Philip Doddridge, D.D., in Lectures on Preaching and the Several Branches of the Ministerial Office, 1808, Boston. The lectures were not published until after Doddridge had died. A short biography may be found here. Dr. Doddridge begins his lectures with 13 general comments about how one can make himself ready for the work of a minister:
See to it that there be a foundation of sincere piety in yourselves, or else there is but little prospect of your being useful or acceptable to others. — Be therefore firmly resolved to devote yourselves to God, and do so solemnly.
Piety is an old-fashioned concept, but it lies at the heart of being a Christian. A pastor is one who undertakes to care for the souls of others, to lead them to Christ and to help shelter them from spiritual harm. To understand the word “piety” here and its importance, it would be useful to see it in the context of Calvin’s use in the Institutes, for instance:
Now, the knowledge of God, as I understand it, is that by which we not only conceive that there is a God but also grasp what befits us and is proper to his glory, in fine, what is to our advantage to know of him. Indeed, we shall not say that, properly speaking, God is known where there is no religion or piety
John Calvin, Institutes of the Christian Religion 1 & 2, ed. John T. McNeill, trans. Ford Lewis Battles, vol. 1, The Library of Christian Classics (Louisville, KY: Westminster John Knox Press, 2011), 39. In a footnote to this section, Battles writes,
It is a favorite emphasis in Calvin that pietas, piety, in which reverence and love of God are joined, is prerequisite to any true knowledge of God. Cf. I. iv. 4. The brief characterization of pietas that follows here may be compared with his words written in 1537: “The gist of true piety does not consist in a fear which would gladly flee the judgment of God, but … rather in a pure and true zeal which loves God altogether as Father, and reveres him truly as Lord, embraces his justice and dreads to offend him more than to die”; Instruction in Faith (1537), tr. P. T. Fuhrmann, pp. 18 f. (original in OS I. 379). For an examination of “pietas literata” with reference to Erasmus, John Sturm, Melanchthon, and Cordier, see P. R. Bolgar, The Classical Heritage and Its Beneficiaries, pp. 329–356. (In many contexts pietas is translated “godliness” in the present work.)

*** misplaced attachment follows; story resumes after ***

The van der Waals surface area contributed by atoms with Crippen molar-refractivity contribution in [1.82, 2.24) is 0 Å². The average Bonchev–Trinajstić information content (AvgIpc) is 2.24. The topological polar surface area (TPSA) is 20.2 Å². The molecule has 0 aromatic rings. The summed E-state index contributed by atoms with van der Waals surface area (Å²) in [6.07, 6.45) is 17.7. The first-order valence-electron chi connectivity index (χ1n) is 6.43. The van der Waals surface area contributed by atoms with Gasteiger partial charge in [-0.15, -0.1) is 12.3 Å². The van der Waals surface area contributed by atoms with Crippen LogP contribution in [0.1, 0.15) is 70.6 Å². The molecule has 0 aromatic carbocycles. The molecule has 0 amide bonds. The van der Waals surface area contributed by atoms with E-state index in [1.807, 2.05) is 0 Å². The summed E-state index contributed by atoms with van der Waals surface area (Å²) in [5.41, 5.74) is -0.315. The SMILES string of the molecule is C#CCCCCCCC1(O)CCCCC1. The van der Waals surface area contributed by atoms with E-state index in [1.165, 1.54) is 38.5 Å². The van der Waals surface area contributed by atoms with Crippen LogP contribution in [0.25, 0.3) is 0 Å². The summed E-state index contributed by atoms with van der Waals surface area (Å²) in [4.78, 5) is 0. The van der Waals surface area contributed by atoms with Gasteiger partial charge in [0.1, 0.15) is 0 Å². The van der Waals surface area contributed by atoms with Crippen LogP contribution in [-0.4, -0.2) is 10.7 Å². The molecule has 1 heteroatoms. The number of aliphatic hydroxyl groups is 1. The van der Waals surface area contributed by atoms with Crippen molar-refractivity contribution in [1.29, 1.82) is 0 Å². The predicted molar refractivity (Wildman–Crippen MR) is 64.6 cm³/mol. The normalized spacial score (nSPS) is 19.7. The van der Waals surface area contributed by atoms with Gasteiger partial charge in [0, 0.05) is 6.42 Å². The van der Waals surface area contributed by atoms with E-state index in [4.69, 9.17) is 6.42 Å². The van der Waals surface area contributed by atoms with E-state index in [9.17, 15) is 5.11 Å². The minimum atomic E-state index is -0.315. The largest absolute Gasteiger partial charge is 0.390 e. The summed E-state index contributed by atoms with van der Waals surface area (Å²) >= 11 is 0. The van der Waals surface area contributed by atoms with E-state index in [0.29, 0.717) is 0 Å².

We would not hire a plumber or doctor, lawyer or gardener who did not exhibit skill and interest in that particular subject. Yet many pastors seem more fit for entertainer than a fit guide in godliness. In any event, Doddridge is right. Here are a couple of questions for self-examination on the question of piety.
Meditation: What do I read? Is my reading affective — does what I read (if it is profitable) something which stirs my heart or changes my conduct? Do I ponder and consider what I read? How is my reading of Scripture? Is it perfunctory or diligent and delightful? Do I read, meditate, change?
Prayer: Do I pray — and not just as a matter of course before meals? Do I pray for holiness? Do I pray for others. (Here is a place to start: http://www.icommittopray.com).
Time: How do I spend my time? Take one week, and track your time in 15 minute intervals? What does it show?
Service: Does you life of faith flow out as love to your neighbor?
Holiness: Would someone who spent much time with you think that this characterizes your life? Is there a growth in holiness?
Resolution: Have you — and if not do so — resolve to God that your will demonstrate this piety.